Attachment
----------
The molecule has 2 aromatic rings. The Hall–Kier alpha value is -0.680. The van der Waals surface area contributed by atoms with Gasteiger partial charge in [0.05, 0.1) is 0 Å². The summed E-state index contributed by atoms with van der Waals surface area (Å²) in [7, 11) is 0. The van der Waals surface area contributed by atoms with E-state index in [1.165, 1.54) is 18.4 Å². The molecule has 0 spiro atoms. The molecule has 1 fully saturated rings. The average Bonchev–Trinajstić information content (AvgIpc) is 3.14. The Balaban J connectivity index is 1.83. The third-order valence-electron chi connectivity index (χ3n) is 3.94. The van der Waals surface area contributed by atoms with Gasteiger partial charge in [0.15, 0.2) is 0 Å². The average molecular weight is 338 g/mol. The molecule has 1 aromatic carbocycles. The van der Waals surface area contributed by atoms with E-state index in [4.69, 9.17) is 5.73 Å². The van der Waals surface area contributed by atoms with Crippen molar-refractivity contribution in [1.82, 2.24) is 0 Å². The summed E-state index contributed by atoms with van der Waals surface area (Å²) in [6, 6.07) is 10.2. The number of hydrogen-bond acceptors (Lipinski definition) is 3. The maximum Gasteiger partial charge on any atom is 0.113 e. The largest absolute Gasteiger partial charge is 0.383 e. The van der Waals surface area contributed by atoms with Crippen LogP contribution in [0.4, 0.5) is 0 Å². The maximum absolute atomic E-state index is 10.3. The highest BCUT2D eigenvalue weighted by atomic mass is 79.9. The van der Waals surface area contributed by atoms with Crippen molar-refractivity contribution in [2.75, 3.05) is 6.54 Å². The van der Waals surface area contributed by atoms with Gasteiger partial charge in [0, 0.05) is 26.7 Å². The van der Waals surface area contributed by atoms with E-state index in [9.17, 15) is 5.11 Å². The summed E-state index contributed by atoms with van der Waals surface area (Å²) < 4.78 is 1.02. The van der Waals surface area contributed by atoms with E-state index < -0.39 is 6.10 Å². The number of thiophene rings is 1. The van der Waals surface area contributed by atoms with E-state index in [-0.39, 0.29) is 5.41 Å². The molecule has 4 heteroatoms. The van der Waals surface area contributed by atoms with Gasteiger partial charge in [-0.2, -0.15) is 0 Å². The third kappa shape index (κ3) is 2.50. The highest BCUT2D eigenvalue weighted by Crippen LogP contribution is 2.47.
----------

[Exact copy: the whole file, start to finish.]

The molecule has 2 aromatic rings. The Hall–Kier alpha value is -0.680. The van der Waals surface area contributed by atoms with Gasteiger partial charge in [0.05, 0.1) is 0 Å². The summed E-state index contributed by atoms with van der Waals surface area (Å²) in [7, 11) is 0. The van der Waals surface area contributed by atoms with E-state index in [1.165, 1.54) is 18.4 Å². The molecule has 0 spiro atoms. The molecule has 1 fully saturated rings. The average Bonchev–Trinajstić information content (AvgIpc) is 3.14. The Balaban J connectivity index is 1.83. The third-order valence-electron chi connectivity index (χ3n) is 3.94. The van der Waals surface area contributed by atoms with Gasteiger partial charge in [0.15, 0.2) is 0 Å². The average molecular weight is 338 g/mol. The molecule has 1 aromatic carbocycles. The van der Waals surface area contributed by atoms with E-state index in [4.69, 9.17) is 5.73 Å². The van der Waals surface area contributed by atoms with Crippen molar-refractivity contribution in [1.82, 2.24) is 0 Å². The summed E-state index contributed by atoms with van der Waals surface area (Å²) in [6, 6.07) is 10.2. The number of hydrogen-bond acceptors (Lipinski definition) is 3. The maximum Gasteiger partial charge on any atom is 0.113 e. The largest absolute Gasteiger partial charge is 0.383 e. The van der Waals surface area contributed by atoms with Crippen LogP contribution in [0.4, 0.5) is 0 Å². The maximum absolute atomic E-state index is 10.3. The highest BCUT2D eigenvalue weighted by atomic mass is 79.9. The van der Waals surface area contributed by atoms with Crippen molar-refractivity contribution in [2.75, 3.05) is 6.54 Å². The van der Waals surface area contributed by atoms with Gasteiger partial charge in [0, 0.05) is 26.7 Å². The van der Waals surface area contributed by atoms with E-state index in [9.17, 15) is 5.11 Å². The summed E-state index contributed by atoms with van der Waals surface area (Å²) < 4.78 is 1.02. The van der Waals surface area contributed by atoms with E-state index < -0.39 is 6.10 Å². The number of thiophene rings is 1. The van der Waals surface area contributed by atoms with E-state index in [-0.39, 0.29) is 5.41 Å². The molecule has 4 heteroatoms. The van der Waals surface area contributed by atoms with Gasteiger partial charge in [-0.2, -0.15) is 0 Å². The third kappa shape index (κ3) is 2.50. The highest BCUT2D eigenvalue weighted by Crippen LogP contribution is 2.47.